Next is the XCU03PT1. This saw is geared for the average homeowner and has a tool-less chain adjustment. It is a 36-volt, 14-inch, rear-handle saw with a variable chain speed of up to 3,940 FPM, weighs 11.5 pounds with battery and is made in China. The kit comes with four 5 Ah batteries, a dual-port charger and the saw. This kit is also a great buy at $375 because you get the whole kit for the price of four batteries and a charger. It's like getting the saw for free. This saw was released in 2016, has a brushless motor (more efficient and less maintenance) and an electronic power/safety switch. The early builds of this model had a power switch that turned off after 4-5 seconds of letting go of the handle's safety lever which understandably made consumers upset. The latest builds (including mine) have a 60 second timeout. The brushless motor has a soft start which takes a second or two to come up to full speed before you can start cutting. This saw has a current limiter, so if you bog down the motor the saw will cut out to protect the motor and batteries. Because of the faster chain speed, this saw cuts twice as fast as the XCU02 but has a shorter battery life. The support handle does wrap around to the side so you can cut horizontally. If you need to cut down trees, this saw can do that and cut them up into firewood.
Last is the XCU06PT. Makita states this saw is designed for the professional. It comes with a scrench to adjust and tighten the chain. It is an 18-volt, 10-inch, top-handle saw with a variable chain speed of up to 4,720 FPM, weighs 7.2 pounds with battery and is made in China. The kit comes with two 5 Ah batteries, a single-port charger and the saw for $318. This saw is so light that it feels like a toy, but it's not! It's a great limbing saw. The single battery reduces the weight, but it also reduces overall runtime. Thankfully, you can swap out batteries when needed. The saw is balanced for one handed use (one-handed operation is not recommended because it's a safety hazard). If you are climbing up in a tree to cut branches, this is the saw you want. It also has a D ring so you can connect it to a lanyard. This saw was released in 2018, has a brushless motor (more efficient and less maintenance) and an electronic power/safety switch. The power switch turns off after 60 seconds of letting go of the handle's safety lever. The brushless motor has a soft start which takes a second or two to come up to full speed before you can start cutting. This saw also has a current limiter, so if you bog down the motor the saw will cut out to protect the motor and battery. While the support handle wraps around to the side, this saw was not designed to cut down trees. You can do it, but you are limited by the small bar size.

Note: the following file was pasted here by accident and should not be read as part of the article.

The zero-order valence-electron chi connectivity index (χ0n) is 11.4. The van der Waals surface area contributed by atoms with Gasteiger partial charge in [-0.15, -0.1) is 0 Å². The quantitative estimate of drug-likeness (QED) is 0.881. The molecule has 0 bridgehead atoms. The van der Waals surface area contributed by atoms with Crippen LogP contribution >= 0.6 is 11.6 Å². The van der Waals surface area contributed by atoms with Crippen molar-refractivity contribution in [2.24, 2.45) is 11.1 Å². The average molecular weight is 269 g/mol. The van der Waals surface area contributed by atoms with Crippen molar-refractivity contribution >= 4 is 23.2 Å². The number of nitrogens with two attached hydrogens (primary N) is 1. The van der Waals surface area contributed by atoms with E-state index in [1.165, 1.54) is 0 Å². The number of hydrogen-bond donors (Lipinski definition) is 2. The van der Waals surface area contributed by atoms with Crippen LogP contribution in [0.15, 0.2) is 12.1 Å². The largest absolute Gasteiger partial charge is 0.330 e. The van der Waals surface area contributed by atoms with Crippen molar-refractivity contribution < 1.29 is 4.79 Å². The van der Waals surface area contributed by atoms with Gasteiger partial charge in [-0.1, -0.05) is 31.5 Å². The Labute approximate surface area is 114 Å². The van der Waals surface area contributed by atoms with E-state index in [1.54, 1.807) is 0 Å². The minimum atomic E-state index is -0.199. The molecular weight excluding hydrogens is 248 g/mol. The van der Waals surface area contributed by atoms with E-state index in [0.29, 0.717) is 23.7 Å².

I found myself using the XCU06 the most because it was so nimble. When its battery died, I went on with the XCU02. I really liked it because I didn't have to wait a second or two for the chain to come up to speed before cutting. For cutting down the tree and cutting up the trunk, I liked using the XCU03 the best. It's larger bar and faster chain speed made quick work of it. I also own an Echo CS-400 with an 18-inch bar that I love for larger jobs. It blows away all three Makitas. I only use non-ethanol gas in it, so I have never had any issues starting it. However, it does require slightly more maintenance and is much, much louder than any of the battery-powered Makitas. So if you are new to chainsaws and need to cut up beefy branches or small trees for firewood, get the XCU02PT1. If you are more experienced, need to cut down trees and cut them up, and only want one saw, get the XCU03PT1. If you are climbing trees to cut off branches or want a more nimble saw to compliment your existing chainsaw, get the XCU06PT.
Other current Makita saws I didn't try:
XCU01Z - A slow 18-volt, 4.5-inch, top-handle chainsaw designed for cutting small branches with a single chain speed of 980 FPM.
XCU04PT - Same as the XCU03PT1, except it only includes two batteries and has a larger 16-inch bar.
XCU05Z - Same as the XCU06Z, except it has a shorter 8-inch bar and doesn't look to be available anywhere.